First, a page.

Sprinkle cilantro leaves over top once you have put all in a bowl or plated the dish. (It's not quite the same, but any kind of parsley works as well).

Lots of complex flavour and the best potato dish I have ever eaten! We ate the whole thing and didn't have anything else. The traditional way would be to serve parathas, kuchas or naan with it but that adds up to way too much carbohydrate.

It took me six months to get around to trying this recipe. It seemed complicated, reading it, but it's just sequential actions that add up.

Cheesy Kale Green Chips

 Cheesy Kale Green Chips

Healthy and crunchy.

(add some tiny red tomatoes as garnish and make it festive!)
1/3 cup cashews, soaked 1-2 hours (optional)
2 Tbsp. lime juice
1 C water: this is to make it the right consistency to massage the mixture on the leaves. (If you like lots of dip on chips, use less water).
1/4 cup olive oil
1 tsp. Celtic Sea Salt
(or any good salt)
¼ cup nutritional yeast
¼ medium shallot or ½ small yellow onion (optional)
½ tsp. chili powder
Pinch cayenne
Pinch turmeric ( I use fresh, and more than a pinch)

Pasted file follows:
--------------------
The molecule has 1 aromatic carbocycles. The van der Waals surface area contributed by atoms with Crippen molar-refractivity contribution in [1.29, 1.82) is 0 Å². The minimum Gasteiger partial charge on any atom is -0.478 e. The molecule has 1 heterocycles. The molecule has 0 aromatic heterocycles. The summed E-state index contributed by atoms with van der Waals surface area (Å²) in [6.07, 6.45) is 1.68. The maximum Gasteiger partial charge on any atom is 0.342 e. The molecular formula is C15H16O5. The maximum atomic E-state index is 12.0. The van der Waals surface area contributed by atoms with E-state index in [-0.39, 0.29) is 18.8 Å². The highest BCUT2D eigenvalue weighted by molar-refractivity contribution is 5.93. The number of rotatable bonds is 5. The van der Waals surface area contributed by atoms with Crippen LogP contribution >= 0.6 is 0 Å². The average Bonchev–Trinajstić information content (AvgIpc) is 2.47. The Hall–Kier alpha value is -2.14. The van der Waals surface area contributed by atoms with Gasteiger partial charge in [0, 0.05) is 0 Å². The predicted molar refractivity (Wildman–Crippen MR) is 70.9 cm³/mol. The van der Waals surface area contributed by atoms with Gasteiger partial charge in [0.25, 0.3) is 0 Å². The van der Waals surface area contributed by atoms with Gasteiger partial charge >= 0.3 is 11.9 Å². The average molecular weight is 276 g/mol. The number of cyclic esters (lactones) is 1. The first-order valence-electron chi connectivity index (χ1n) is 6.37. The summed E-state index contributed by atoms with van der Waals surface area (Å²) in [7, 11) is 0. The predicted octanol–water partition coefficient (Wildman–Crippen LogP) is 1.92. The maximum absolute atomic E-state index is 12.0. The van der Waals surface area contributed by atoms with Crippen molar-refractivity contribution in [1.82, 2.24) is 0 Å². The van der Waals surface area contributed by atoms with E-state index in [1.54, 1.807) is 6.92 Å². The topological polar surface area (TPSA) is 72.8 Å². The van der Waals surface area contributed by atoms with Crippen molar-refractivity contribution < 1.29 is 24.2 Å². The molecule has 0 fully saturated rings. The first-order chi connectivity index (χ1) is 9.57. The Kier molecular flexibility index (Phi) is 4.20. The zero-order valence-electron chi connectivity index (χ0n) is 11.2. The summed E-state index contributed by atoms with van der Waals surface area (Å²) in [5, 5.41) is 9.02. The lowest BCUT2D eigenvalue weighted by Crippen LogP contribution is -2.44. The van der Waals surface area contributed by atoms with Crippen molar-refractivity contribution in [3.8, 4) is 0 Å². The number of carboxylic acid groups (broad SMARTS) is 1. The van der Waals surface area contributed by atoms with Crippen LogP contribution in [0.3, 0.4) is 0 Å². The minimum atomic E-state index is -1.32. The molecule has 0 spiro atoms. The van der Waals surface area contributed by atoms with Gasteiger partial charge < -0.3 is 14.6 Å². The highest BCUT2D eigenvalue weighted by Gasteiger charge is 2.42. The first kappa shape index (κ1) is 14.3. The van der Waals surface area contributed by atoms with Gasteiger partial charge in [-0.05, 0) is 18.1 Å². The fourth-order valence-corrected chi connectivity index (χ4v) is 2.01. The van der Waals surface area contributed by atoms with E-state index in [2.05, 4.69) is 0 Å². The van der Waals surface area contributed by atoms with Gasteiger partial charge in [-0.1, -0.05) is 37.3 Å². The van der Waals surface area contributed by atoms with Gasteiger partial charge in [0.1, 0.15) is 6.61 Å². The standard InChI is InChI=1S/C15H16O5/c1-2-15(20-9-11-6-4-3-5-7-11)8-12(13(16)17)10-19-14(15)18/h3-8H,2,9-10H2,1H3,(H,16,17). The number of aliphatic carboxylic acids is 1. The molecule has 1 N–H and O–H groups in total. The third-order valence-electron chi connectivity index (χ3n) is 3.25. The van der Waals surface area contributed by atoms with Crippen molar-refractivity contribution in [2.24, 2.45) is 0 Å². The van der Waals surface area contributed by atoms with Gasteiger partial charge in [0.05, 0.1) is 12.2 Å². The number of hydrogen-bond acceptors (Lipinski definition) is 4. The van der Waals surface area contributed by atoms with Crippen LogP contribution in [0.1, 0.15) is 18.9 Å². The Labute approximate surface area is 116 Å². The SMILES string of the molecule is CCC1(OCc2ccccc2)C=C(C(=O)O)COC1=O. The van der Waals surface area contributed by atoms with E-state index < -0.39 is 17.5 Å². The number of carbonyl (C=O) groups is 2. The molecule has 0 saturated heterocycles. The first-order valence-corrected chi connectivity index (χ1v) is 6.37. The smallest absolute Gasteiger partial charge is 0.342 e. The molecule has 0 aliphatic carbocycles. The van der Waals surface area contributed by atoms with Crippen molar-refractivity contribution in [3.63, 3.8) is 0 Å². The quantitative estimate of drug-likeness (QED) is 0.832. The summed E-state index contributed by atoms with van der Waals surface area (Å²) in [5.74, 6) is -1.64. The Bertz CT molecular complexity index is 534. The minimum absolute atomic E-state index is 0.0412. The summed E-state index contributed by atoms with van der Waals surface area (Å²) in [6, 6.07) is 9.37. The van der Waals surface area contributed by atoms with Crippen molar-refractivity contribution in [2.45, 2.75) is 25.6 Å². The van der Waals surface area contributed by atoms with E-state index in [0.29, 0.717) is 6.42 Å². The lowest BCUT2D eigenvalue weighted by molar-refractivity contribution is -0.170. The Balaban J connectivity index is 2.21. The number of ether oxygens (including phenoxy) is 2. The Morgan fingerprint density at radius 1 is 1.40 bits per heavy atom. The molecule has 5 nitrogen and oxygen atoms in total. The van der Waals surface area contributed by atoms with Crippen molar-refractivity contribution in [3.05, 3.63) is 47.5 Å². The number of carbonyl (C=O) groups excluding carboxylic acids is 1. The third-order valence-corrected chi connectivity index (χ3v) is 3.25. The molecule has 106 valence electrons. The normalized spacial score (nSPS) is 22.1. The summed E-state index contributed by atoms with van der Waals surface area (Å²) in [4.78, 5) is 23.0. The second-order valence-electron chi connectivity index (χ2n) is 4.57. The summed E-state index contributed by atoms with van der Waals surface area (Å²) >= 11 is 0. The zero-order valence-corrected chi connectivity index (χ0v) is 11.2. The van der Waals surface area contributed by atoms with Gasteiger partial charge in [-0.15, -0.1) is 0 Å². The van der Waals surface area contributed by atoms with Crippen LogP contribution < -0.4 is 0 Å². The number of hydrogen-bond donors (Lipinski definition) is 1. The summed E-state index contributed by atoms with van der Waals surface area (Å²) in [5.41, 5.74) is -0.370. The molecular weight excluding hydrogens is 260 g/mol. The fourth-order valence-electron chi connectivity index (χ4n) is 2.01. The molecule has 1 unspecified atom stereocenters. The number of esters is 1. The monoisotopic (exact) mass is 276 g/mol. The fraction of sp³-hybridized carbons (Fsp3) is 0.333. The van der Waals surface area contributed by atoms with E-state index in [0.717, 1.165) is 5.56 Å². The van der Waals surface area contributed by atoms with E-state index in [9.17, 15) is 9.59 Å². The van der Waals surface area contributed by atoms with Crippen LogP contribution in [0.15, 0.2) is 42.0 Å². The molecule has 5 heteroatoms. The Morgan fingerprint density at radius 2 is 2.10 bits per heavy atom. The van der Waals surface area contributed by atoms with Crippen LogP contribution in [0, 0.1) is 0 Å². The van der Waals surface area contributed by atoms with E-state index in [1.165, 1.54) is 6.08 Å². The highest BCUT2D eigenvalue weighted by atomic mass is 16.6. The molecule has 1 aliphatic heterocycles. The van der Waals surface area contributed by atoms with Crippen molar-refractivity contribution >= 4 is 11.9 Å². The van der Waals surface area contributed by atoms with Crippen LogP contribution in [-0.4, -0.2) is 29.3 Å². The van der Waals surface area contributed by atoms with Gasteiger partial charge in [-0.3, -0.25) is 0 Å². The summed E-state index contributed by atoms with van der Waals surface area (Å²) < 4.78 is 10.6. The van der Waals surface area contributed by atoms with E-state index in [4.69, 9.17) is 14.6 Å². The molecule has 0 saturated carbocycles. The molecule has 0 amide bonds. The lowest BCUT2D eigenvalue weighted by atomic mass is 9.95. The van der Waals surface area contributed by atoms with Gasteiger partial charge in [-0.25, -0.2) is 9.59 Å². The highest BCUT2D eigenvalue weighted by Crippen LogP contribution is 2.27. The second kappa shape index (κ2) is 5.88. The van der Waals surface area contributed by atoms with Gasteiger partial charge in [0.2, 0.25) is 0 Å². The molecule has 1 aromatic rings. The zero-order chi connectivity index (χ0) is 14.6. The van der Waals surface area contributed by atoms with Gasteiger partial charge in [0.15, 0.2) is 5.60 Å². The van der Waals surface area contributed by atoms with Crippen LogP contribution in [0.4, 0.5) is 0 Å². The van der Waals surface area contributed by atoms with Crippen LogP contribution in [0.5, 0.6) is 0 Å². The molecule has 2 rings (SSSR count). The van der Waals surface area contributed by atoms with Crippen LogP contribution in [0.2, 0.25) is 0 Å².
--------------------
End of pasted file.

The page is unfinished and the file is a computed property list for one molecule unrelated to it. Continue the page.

4 cloves garlic (we like garlic)
Freshly ground black pepper to taste
Blend all ingredients well in Vitamix Blender.
Add enough water to make this mixture into a creamed soup texture and pour into low sided bowl.
Dip kale or collard leaves (or Amaranth or Swiss chard, be creative, but the curly kale holds the most sauce) in mixture and massage the mixture onto the leaves. Arrange them on dehydrator sheets. Dry them for
4-6 hours in dehydrator (until crispy). I dehydrate at low temperatures 105-110 degrees so that the enzymes remain intact and this takes up to 8 hours to dry them to a crispy state.

inspiration for these chips from:  Robyn Openshaw

These are utterly addictive and completely healthy. Better and tastier than chips and dip.
In a coastal climate you need to add a desiccant to a tightly closed tin to keep them crispy but if they loose their crisp just put them in the dehydrator or oven at the lowest possible temperature to crisp them up again.

Here are some different kale chip recipes from: Vanessa Nowitzky, a student of Victoria Boutenko
I haven't tried them yet, but here is what she says:
"These chips are so fabulous you will never want regular chips again. Dried kale is surprisingly filling-- these nutritious and rich chips are a meal unto themselves. Each of the following recipes uses about 1 head of green curly kale. Ruffles have ridges, therefore curly kale holds the flavor best. Don't use the woody stems. Tear large bite-sized pieces of the leaves into a large bowl and pour a sauce (recipes below) over the kale, massaging with your fingers until the kale is thoroughly saturated. Spread saturated kale pieces onto dehydrator trays with Teflon sheets and dehydrate at 105° for 12- 15 hours. The leaves shrink and should emerge crispy."